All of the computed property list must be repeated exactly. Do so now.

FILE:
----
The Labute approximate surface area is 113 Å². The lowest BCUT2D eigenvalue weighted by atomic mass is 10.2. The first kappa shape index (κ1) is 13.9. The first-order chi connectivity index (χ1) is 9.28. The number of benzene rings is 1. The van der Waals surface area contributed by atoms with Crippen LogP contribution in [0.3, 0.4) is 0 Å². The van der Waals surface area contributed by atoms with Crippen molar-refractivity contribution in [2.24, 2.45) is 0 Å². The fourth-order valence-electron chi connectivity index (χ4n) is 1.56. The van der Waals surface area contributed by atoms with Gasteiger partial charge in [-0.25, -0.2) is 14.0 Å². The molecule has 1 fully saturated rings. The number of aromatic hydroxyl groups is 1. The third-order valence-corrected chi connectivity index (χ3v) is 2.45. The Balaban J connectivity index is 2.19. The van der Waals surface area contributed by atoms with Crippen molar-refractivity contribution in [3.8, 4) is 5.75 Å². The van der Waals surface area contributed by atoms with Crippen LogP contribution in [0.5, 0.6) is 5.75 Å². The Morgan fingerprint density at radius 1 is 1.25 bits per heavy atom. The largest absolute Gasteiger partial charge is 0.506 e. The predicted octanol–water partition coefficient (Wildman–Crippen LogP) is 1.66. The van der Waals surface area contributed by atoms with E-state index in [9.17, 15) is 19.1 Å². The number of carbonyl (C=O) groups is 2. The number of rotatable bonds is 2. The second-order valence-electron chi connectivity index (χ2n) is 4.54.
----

The Labute approximate surface area is 113 Å². The lowest BCUT2D eigenvalue weighted by atomic mass is 10.2. The first kappa shape index (κ1) is 13.9. The first-order chi connectivity index (χ1) is 9.28. The number of benzene rings is 1. The van der Waals surface area contributed by atoms with Crippen LogP contribution in [0.3, 0.4) is 0 Å². The van der Waals surface area contributed by atoms with Crippen molar-refractivity contribution in [2.24, 2.45) is 0 Å². The fourth-order valence-electron chi connectivity index (χ4n) is 1.56. The van der Waals surface area contributed by atoms with Gasteiger partial charge in [-0.25, -0.2) is 14.0 Å². The molecule has 1 fully saturated rings. The number of aromatic hydroxyl groups is 1. The third-order valence-corrected chi connectivity index (χ3v) is 2.45. The Balaban J connectivity index is 2.19. The van der Waals surface area contributed by atoms with Crippen molar-refractivity contribution in [3.8, 4) is 5.75 Å². The van der Waals surface area contributed by atoms with Crippen LogP contribution in [0.5, 0.6) is 5.75 Å². The Morgan fingerprint density at radius 1 is 1.25 bits per heavy atom. The largest absolute Gasteiger partial charge is 0.506 e. The predicted octanol–water partition coefficient (Wildman–Crippen LogP) is 1.66. The van der Waals surface area contributed by atoms with E-state index in [9.17, 15) is 19.1 Å². The number of carbonyl (C=O) groups is 2. The number of rotatable bonds is 2. The second-order valence-electron chi connectivity index (χ2n) is 4.54.